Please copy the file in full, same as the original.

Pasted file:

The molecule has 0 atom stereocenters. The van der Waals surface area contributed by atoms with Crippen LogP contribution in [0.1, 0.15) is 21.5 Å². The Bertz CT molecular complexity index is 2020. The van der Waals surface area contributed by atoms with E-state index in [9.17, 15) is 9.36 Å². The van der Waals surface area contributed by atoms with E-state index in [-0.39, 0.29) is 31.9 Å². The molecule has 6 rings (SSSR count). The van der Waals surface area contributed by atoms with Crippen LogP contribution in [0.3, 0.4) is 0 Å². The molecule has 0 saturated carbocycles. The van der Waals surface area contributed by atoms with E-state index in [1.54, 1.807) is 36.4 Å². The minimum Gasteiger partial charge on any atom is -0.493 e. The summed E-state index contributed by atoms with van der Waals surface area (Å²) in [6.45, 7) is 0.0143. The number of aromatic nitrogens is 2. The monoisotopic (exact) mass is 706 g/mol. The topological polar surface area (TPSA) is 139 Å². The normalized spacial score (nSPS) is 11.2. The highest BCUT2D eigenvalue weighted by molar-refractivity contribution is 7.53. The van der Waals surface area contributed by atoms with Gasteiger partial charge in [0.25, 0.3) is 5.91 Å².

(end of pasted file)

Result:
The molecule has 0 atom stereocenters. The van der Waals surface area contributed by atoms with Crippen LogP contribution in [0.1, 0.15) is 21.5 Å². The Bertz CT molecular complexity index is 2020. The van der Waals surface area contributed by atoms with E-state index in [9.17, 15) is 9.36 Å². The van der Waals surface area contributed by atoms with E-state index in [-0.39, 0.29) is 31.9 Å². The molecule has 6 rings (SSSR count). The van der Waals surface area contributed by atoms with Crippen LogP contribution in [0.3, 0.4) is 0 Å². The molecule has 0 saturated carbocycles. The van der Waals surface area contributed by atoms with E-state index in [1.54, 1.807) is 36.4 Å². The minimum Gasteiger partial charge on any atom is -0.493 e. The summed E-state index contributed by atoms with van der Waals surface area (Å²) in [6.45, 7) is 0.0143. The number of aromatic nitrogens is 2. The monoisotopic (exact) mass is 706 g/mol. The topological polar surface area (TPSA) is 139 Å². The normalized spacial score (nSPS) is 11.2. The highest BCUT2D eigenvalue weighted by molar-refractivity contribution is 7.53. The van der Waals surface area contributed by atoms with Gasteiger partial charge in [0.25, 0.3) is 5.91 Å².